Zari is what makes the Silk Saris precious. The golden or silver embellishment adds weight and grandeur to the naturally shimmering fabric. In the good old days, it was manufactured using pure precious metals – gold for golden hues and silver for the whitish shades. So, the Saris even when they were worn out, still held the value of gold and silver in them. In places like Kanchipuram, you can still find shops buying back old Saris for the gold and silver they have.
With time, as the metals became costlier, pure Zari became unaffordable for most people. Innovations were done to maintain the look and feel of the gold and silver designs by using less precious metals. This included plating the copper wire with silver and then with gold, or wrapping a thin film-like layer of silver on a cotton thread. Imitation Zari of course exists and has its own market.
Let me take you to a real Zari workshop and show you how these fine hair-like threads of silver are created to weave into delicate silk fabric.
Sona-Rupa or Gold and Silver Zari
Traditionally, in the weaving language, Gold Zari is called Sona and Silver one Rupa. In fact, Rupa is the word for silver in many Indian languages. It is from this word that we get the word ‘Rupaiya’ for our currency. Zari comes from the Persian word ‘Zar’ and means gold. In India, it was traditionally called Kalabattu, though now this name is rarely used.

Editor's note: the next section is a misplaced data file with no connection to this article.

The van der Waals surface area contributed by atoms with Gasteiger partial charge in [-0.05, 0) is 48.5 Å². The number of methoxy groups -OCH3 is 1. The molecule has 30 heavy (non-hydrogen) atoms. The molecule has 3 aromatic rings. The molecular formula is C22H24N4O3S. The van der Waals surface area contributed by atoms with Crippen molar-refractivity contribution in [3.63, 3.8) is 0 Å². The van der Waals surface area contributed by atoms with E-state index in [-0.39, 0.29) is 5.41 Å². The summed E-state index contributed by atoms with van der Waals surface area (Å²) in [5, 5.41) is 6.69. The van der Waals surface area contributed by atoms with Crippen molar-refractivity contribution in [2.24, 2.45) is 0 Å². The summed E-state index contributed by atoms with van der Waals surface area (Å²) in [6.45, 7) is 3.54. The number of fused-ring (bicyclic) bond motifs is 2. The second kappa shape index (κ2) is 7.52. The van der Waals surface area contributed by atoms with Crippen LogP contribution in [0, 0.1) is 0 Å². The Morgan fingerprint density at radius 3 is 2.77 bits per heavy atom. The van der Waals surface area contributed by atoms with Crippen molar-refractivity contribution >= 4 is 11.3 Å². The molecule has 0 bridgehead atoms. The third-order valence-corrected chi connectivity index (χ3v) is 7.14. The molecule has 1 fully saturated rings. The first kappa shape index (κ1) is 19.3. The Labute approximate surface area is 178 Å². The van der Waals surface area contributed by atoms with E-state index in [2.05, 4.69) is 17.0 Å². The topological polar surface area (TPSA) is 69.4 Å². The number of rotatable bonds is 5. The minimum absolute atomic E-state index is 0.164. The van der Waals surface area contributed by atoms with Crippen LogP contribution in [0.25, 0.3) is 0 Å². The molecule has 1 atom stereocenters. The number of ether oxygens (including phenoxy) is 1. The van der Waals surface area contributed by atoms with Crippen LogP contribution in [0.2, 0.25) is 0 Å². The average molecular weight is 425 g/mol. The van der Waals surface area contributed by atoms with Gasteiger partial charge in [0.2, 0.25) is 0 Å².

Silver remains the primary ingredient for both the silver as well as the golden Zari. Latter is in fact the silver thread that has been gold plated.
In the good old days, they used to put the silver Zari in warm turmeric water to allow it to absorb the natural yellow color. After a while, it gave an impression of being golden. This ‘Haldi Zari’ though natural, was not stable. The color would fade off after a while.
Slowly the electroplating techniques, developed during the middle of the last century, made their way to the lanes of traditional silk clusters like Varanasi. Today it is a default technique to make gold Zari. Due to high gold prices, the usage of this color in pure has gone down drastically. As of now, the gold Zari is created using the lacquering technique that uses chemicals to give the effect of gold. It looks like gold but it is not really gold. Chemicals are also used to bring in different shades of gold – from shining bright to a dull matte finish.